Education then & now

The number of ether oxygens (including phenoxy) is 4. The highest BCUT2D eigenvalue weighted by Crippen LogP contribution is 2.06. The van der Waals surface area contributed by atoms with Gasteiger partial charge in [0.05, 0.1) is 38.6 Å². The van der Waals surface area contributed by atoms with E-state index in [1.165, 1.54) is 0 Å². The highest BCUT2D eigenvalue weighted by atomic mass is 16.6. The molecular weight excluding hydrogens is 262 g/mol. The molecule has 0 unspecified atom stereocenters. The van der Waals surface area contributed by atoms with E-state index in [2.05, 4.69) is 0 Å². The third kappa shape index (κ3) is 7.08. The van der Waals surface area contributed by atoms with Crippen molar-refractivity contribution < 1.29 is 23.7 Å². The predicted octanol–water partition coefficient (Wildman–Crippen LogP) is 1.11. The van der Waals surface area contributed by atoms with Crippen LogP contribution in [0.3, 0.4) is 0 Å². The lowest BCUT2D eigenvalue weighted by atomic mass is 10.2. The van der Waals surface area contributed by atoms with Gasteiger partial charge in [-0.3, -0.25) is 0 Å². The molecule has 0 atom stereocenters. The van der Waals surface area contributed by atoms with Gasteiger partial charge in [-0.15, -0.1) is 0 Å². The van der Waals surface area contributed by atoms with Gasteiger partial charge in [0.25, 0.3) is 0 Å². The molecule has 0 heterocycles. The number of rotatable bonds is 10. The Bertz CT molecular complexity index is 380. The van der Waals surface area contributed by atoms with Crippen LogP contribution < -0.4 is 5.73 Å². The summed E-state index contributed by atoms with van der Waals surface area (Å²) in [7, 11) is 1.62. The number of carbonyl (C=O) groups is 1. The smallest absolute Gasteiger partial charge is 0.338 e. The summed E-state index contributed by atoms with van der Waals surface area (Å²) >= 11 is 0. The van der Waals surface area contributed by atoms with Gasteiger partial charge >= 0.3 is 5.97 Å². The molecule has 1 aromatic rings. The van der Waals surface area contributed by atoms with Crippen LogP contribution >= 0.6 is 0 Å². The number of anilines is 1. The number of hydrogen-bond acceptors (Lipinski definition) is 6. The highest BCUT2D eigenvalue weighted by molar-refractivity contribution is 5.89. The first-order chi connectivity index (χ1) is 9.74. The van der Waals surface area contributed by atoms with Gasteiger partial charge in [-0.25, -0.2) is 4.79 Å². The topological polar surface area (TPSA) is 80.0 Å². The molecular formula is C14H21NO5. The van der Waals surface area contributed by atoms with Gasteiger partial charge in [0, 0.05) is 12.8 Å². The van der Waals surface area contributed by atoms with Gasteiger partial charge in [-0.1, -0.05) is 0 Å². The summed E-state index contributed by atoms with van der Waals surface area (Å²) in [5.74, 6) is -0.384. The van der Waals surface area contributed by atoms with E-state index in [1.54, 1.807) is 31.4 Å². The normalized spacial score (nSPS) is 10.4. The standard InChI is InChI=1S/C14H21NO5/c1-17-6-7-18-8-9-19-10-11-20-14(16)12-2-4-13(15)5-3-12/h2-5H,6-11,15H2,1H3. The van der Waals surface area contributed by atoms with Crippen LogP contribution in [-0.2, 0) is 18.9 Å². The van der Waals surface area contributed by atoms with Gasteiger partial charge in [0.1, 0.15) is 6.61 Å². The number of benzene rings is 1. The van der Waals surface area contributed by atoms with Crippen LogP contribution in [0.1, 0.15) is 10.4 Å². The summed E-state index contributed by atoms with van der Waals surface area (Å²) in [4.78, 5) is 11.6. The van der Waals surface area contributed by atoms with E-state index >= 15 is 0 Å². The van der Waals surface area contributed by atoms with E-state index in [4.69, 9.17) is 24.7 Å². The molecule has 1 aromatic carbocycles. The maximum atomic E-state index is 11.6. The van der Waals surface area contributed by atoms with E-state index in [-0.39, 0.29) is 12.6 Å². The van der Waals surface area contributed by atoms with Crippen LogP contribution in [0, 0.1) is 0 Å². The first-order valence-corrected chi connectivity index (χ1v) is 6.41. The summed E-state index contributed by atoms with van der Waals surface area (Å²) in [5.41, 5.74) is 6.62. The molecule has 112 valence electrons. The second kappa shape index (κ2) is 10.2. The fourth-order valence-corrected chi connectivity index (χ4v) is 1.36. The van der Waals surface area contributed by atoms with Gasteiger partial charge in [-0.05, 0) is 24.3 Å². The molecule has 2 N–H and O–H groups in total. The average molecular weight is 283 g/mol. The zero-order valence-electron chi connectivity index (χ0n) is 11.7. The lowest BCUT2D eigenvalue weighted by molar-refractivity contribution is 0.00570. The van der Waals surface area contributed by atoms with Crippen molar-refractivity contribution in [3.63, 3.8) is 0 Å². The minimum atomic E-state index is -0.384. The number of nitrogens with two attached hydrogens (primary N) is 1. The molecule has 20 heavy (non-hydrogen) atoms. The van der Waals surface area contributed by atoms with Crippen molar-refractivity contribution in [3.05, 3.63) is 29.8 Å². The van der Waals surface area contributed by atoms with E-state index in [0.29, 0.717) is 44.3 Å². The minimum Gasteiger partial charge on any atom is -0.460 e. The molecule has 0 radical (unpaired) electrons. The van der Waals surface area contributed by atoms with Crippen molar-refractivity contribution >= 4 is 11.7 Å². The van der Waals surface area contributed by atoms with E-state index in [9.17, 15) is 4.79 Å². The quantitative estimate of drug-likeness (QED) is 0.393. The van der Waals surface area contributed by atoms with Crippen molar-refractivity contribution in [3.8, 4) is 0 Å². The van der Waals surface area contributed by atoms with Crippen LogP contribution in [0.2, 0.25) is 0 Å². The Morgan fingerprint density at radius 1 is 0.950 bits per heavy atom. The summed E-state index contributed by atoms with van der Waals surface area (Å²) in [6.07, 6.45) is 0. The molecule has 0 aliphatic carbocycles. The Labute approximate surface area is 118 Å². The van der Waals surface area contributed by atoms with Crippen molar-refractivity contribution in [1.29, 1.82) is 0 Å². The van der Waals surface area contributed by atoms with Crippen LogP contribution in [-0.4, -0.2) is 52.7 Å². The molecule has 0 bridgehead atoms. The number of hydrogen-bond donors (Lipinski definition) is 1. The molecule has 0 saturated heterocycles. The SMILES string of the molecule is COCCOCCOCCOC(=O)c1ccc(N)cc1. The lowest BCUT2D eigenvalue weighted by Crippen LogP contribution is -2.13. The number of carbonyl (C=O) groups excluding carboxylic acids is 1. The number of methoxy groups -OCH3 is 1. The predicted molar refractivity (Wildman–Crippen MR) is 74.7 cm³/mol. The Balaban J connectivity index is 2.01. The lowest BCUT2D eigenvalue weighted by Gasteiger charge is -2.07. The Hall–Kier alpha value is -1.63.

“Hi sweetie,” I say to my 11 year-old daughter hunched over her homework on the dining room table. “What’re you working on?” “I’m supposed to write a newspaper-style story about an important project we’re doing in school this year. Do you want to hear what I have so far?” My interest is stirred. I try to imagine what the essay could be about. My impression is that the Aspen schools are slowly and disappointingly changing from the time I attended decades ago.In middle school I would have had all kinds of cool things to write about. Our schools were so unique that later, in college, friends from other places couldn’t believe the things I told about them. My early education was truly remarkable.I went to the Outward Bound camp in Marble to discover things about teamwork and self-confidence. We went to Capitol Reef National Monument to study geology. I learned about the desert ecosystems during a week-long excursion hiking through the Escalante Canyon in southern Utah. I discovered survival skills by spending three nights in a snow cave up in the Flat Tops Wilderness Area. We visited a studio where they were experimentally recording classical music with lasers on plastic discs … in 1975! We hiked and biked and rafted and skied all over the place. And, this was just in middle school! A great many things we learned by inviting experts from the community to join us. We sang with John Denver. We learned about computers from Nick DeWolf. You can’t imagine the incredible things people around here have done!In spite of all this “fooling around,” we scored high on the SATs and excelled at the best colleges and universities in the country. Many of us got accepted by our first choices primarily because the admissions people were impressed with the innovative things we were doing in our small school system. Now, it seems like there is too much emphasis on test scores and college placement. Other things are being squeezed out. Unquantifiable goals are not worth pursuing, even if they would eventually help our children become happier, healthier and more productive adults. There are hints that a new breed of resumé intellectuals are hell-bent on getting rid of all the things I valued most about my Aspen education and replacing them with IB programs, SAT prep courses and writing classes focused on formulating application essays instead of getting lost in frivolous poetry. Self-perpetuated cerebral snobbery is fashionable and, coincidentally or not, we are amid a very uninspiring period for education. “Sure, honey,” I say, bracing myself, mustering enthusiasm to hear a child’s coached-up interest for the school board’s plan to boost CSAP scores into the upper 2 percent of the state. “Let’s hear it.””Okay, here goes: “A sixth-grade class in Mexico? This may sound strange but this isn’t the trip most people take with beaches and sand castles; they will be doing service work in a small town near Chihuahua, Mexico. Not only will they do work, but also learn about a different culture and have a great time. They will see a new side of Mexico that most people don’t see in a lifetime. “Peter Westcott, their teacher, has been on two other trips like this with other classes. Peter thinks that kids, especially from Aspen, need this experience, because they don’t see life like that here. Peter says, ‘I love this trip because I have been on it two other times and I know how meaningful it is to the community down there and to my students.’ “The kids in Peter’s class will be accompanied by a class from the Waldorf School and some adults. They will be gone for eight days, although two days will be spent driving. They will take a travel bus to the border of Mexico where they will walk across to another bus a lot like the other. Parents will be taking cars down, full of supplies for the community and the things the class will need. “While down there, what service work they do will depend on what town they go to. One town needs a new roof for a school and other towns need all different things. The area where they are going has been decided and the town will be decided shortly. “While the towns are very poor, the students will see families with bikes and cars. Peter says that these people usually have relatives working in the U.S. Although some families are like this, most can’t even afford to send their children to school on the bus. So they end up walking instead. These people are so poor usually because for every full day they work they only get one American dollar! These are the kind of people Peter’s class is going to help.”The cultural experience of this trip begins with kids from the U.S becoming friends with the kids in Mexico. They will go to the homes of some of the kids, and might even attend school there. Peter says that while they will learn some Spanish before they go, most of the Spanish they will learn while down there. In the past there is usually a dance at the end of the trip. The dance includes Mexican children and American. In the afternoons the class will play soccer and sometimes go horseback riding. This is when they do most of the interacting.”What you may be thinking is, ‘Where will they get the money to go?’ Well these kids have been working hard for part of last year and some of this year earning money. They have done bake sales, car washes, and much, much more! They are going to continue raising money this year. They are thinking about a spaghetti dinner and silent auction, and selling after-school snacks. All these fundraisers and the $200 everyone in the class must earn on their own should get them to their goal of $15,000. “The kids in Peter’s class are so exited about this trip. This will teach them what life is like in places other than home. Kari Throm, a student in Peter’s class, says, ‘I think this experience is all about helping those in need.’ The other kids think this will be a fun and exciting trip. They have talked to former students who say the trip was great. They can’t wait until the end of April. “These kids may not get a sun tan at the beach in Mexico, but they get something much better. They get a unique learning experience and the chance to help people less fortunate than they are. All that work, raising money and planning fundraisers, will finally pay off in April when they will set off on the journey of a lifetime.””Well, what do you think, Dad?””… Wow … WOW!”Roger Marolt believes that if what you want to get out of education is acceptance into an Ivy League school, that may be all you’ll get. Contact him at email@example.com.